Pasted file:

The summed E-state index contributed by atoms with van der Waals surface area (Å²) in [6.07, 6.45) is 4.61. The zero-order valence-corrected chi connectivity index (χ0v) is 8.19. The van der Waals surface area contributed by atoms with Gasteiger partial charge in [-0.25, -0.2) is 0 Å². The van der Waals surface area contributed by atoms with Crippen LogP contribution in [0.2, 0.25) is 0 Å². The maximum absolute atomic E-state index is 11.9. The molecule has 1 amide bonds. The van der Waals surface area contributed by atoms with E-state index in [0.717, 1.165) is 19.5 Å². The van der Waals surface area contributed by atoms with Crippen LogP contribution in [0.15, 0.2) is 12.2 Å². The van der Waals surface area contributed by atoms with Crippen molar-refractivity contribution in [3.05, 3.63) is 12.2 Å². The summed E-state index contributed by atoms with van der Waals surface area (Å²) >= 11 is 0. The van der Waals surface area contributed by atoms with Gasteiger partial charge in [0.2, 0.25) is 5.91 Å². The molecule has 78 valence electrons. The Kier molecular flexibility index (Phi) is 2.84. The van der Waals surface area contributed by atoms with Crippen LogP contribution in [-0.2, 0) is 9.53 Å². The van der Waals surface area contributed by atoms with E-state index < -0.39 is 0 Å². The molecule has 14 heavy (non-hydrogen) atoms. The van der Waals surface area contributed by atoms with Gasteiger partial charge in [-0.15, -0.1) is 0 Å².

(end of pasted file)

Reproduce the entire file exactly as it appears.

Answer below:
The summed E-state index contributed by atoms with van der Waals surface area (Å²) in [6.07, 6.45) is 4.61. The zero-order valence-corrected chi connectivity index (χ0v) is 8.19. The van der Waals surface area contributed by atoms with Gasteiger partial charge in [-0.25, -0.2) is 0 Å². The van der Waals surface area contributed by atoms with Crippen LogP contribution in [0.2, 0.25) is 0 Å². The maximum absolute atomic E-state index is 11.9. The molecule has 1 amide bonds. The van der Waals surface area contributed by atoms with E-state index in [0.717, 1.165) is 19.5 Å². The van der Waals surface area contributed by atoms with Crippen LogP contribution in [0.15, 0.2) is 12.2 Å². The van der Waals surface area contributed by atoms with Crippen molar-refractivity contribution in [3.05, 3.63) is 12.2 Å². The summed E-state index contributed by atoms with van der Waals surface area (Å²) >= 11 is 0. The van der Waals surface area contributed by atoms with Gasteiger partial charge in [0.2, 0.25) is 5.91 Å². The molecule has 78 valence electrons. The Kier molecular flexibility index (Phi) is 2.84. The van der Waals surface area contributed by atoms with Crippen LogP contribution in [-0.2, 0) is 9.53 Å². The van der Waals surface area contributed by atoms with E-state index < -0.39 is 0 Å². The molecule has 14 heavy (non-hydrogen) atoms. The van der Waals surface area contributed by atoms with Gasteiger partial charge in [-0.15, -0.1) is 0 Å².